A Love Letter to My Children

The Good Life: A Year of Thoughtful Seasons by Sarah Mattison Buhl

A Love Letter

My daughter is curious about love. She is ten going on 25, and wants my dirt. “Who was your first kiss?” Tim Rikkers. “Were you in love with someone in high school?” Yes. “Did you ever curl up and cry really hard over someone?” Gulp. The last response gets stuck in my throat like a long-forgotten bone. Yes, I answer honestly, wanting her to know the truth about me and inevitably, herself. I explain that it was a really long time ago, and that the morning he left, I felt as though my heart walked away from my body. “Did you tell your mom?” No, I admitted, I hadn’t. My mom wasn’t the touchy-feely type, and had little time for foolishness. But if someone could have told me a few things about love ahead of time, I would have listened hard. There are lots of articles on the general topic, but most are written with the finger pointing squarely at the other person, and what they are sorely lacking. They have titles like, “11 Signs you are Dating A Boy, Not a Man,” and “30 Signs you are Dating a Jerk.” But everyone knows, or has at least heard, that you can’t change people, you can only change yourself. So assuming that my young adult children will not associate with complete sociopaths, there are some things I want them to know before I miss the opportunity. A “love letter” to them would read something like this:

Dear Sammo, Looie, and Monkey,

Valentine’s Day is approaching and I usually try to write each of you a love letter. This year, you are all getting the same letter—this one. I want to tell you some things I’ve learned about love along the way–things most teenagers and 20-somethings don’t know. There are so many things to say, that I regret that I may not get to them all during my lifetime. But this is a start to what I hope is something we will talk about a whole lot in the future.

Before you begin to date, please develop a sense of self that is more valuable to you than your physical self. You are incredibly beautiful. Cultivate your soul in such a way that it is more beautiful than your body. Your 40-year-old self will thank you. When you fall for someone, you will fall hard, and your desire for them will make you wander into heavy traffic without looking. It is the most intense thirst you will EVER know. This is the good stuff. Savor every minute. Enjoy it fully, completely, and without reservation. Knowing that you are entrusting someone with your sacred heart for a time, choose only to share yourself with kind, happy people. Avoid committing to anyone who is dominated by insecurity. They will leave you feeling trapped and exhausted. You will learn a lot on these journeys to come; a lot about yourself. You will learn to compromise and set boundaries. You will learn that everyone has something to teach. Pay attention. You will learn the most when things are not going well.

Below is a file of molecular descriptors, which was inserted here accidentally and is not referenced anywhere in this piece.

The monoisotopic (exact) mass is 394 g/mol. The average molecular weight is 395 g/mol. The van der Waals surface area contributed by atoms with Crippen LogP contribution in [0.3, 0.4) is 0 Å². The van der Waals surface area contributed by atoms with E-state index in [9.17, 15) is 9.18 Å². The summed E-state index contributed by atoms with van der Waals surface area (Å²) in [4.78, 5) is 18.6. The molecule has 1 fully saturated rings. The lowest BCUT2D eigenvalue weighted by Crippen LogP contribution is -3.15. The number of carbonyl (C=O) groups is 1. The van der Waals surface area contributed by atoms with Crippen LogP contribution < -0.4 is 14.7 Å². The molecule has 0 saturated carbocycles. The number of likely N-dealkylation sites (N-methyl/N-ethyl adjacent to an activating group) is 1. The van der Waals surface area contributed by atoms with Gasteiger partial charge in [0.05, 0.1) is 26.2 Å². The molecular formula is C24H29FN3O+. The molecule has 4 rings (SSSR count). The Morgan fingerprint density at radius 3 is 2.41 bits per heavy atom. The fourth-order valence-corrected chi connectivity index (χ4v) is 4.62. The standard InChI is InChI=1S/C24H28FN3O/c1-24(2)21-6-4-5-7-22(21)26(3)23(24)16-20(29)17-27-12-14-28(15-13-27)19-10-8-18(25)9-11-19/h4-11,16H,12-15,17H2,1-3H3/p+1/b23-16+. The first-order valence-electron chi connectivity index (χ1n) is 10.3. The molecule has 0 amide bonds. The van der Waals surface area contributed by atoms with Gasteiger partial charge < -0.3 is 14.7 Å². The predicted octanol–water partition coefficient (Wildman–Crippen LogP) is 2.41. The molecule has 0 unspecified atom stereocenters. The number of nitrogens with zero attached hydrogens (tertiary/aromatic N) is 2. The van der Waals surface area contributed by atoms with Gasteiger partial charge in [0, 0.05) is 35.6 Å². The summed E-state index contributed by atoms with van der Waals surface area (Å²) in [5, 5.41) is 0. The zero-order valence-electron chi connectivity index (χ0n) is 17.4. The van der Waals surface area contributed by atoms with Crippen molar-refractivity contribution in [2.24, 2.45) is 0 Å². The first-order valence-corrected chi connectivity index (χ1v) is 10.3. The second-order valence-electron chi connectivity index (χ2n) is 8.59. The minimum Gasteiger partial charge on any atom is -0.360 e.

Love is sometimes painful, but only for a time. When your feelings for someone grow beyond breath-stopping passion and evolve into love, know there are painful moments ahead. There are subtle disappointments and eye-opening setbacks. Love can endure it all if you choose. The pain moves, changes, and ultimately passes. However, a relationship rooted in an endless cycle of pain is not okay for you, or for anyone. When there is pain, and even when there isn’t, treat your partner with compassion. This is a human being with his or her own hopes, dreams, and fears. Remember they have entrusted you with their own sacred heart. Try to think of your relationship as a puzzle with three pieces. There is your lover, you, and the essence of the partnership–the third “piece”. The third piece defines the relationship. You will recognize it when you go from being alone to being in the presence of your mate. How does it feel? When you know it doesn’t feel right, don’t play games. Speak your truth, and be prepared to walk away. At this point it will help to have a really awesome friend to hide your phone from you. When you know better, you’ll make better choices. Forgive yourself. Forgive your partner if you need to. Smart people change their minds.

I want you all to live passionate, interesting lives meeting extraordinary people. Greet the day with open arms, study abroad, have a French lover, stay awake with that person until the first bird sings. When your heart is broken, know without a doubt that you WILL feel better again. You are wonderful, unique and deeply loved.


ABOUT THE AUTHOR

Sarah Mattison Buhl

As a mother of three, Sarah appreciates the extraordinary beauty of the ordinary. She makes her home with her family in Northampton, MA.

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